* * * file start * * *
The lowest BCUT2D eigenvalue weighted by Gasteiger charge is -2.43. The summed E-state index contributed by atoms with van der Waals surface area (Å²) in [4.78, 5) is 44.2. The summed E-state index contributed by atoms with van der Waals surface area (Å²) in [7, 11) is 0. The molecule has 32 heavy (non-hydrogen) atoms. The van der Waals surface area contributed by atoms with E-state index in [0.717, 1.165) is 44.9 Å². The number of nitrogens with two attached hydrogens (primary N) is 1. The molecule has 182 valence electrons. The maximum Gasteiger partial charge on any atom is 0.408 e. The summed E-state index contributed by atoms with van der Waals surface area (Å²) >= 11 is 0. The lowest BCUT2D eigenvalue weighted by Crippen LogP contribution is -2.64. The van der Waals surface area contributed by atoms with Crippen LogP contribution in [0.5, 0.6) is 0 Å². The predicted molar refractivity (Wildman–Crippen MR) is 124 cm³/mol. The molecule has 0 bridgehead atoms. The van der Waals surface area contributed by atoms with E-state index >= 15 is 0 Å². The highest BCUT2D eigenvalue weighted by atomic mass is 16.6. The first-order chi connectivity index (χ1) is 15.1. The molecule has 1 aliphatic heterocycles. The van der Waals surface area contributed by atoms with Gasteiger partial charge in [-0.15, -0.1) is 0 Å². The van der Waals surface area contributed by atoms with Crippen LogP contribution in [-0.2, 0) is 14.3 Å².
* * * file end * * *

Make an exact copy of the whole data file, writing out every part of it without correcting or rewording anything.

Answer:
The lowest BCUT2D eigenvalue weighted by Gasteiger charge is -2.43. The summed E-state index contributed by atoms with van der Waals surface area (Å²) in [4.78, 5) is 44.2. The summed E-state index contributed by atoms with van der Waals surface area (Å²) in [7, 11) is 0. The molecule has 32 heavy (non-hydrogen) atoms. The van der Waals surface area contributed by atoms with E-state index in [0.717, 1.165) is 44.9 Å². The number of nitrogens with two attached hydrogens (primary N) is 1. The molecule has 182 valence electrons. The maximum Gasteiger partial charge on any atom is 0.408 e. The summed E-state index contributed by atoms with van der Waals surface area (Å²) >= 11 is 0. The lowest BCUT2D eigenvalue weighted by Crippen LogP contribution is -2.64. The van der Waals surface area contributed by atoms with Crippen LogP contribution in [0.5, 0.6) is 0 Å². The predicted molar refractivity (Wildman–Crippen MR) is 124 cm³/mol. The molecule has 0 bridgehead atoms. The van der Waals surface area contributed by atoms with E-state index >= 15 is 0 Å². The highest BCUT2D eigenvalue weighted by atomic mass is 16.6. The first-order chi connectivity index (χ1) is 15.1. The molecule has 1 aliphatic heterocycles. The van der Waals surface area contributed by atoms with Gasteiger partial charge in [-0.15, -0.1) is 0 Å². The van der Waals surface area contributed by atoms with Crippen LogP contribution in [-0.2, 0) is 14.3 Å².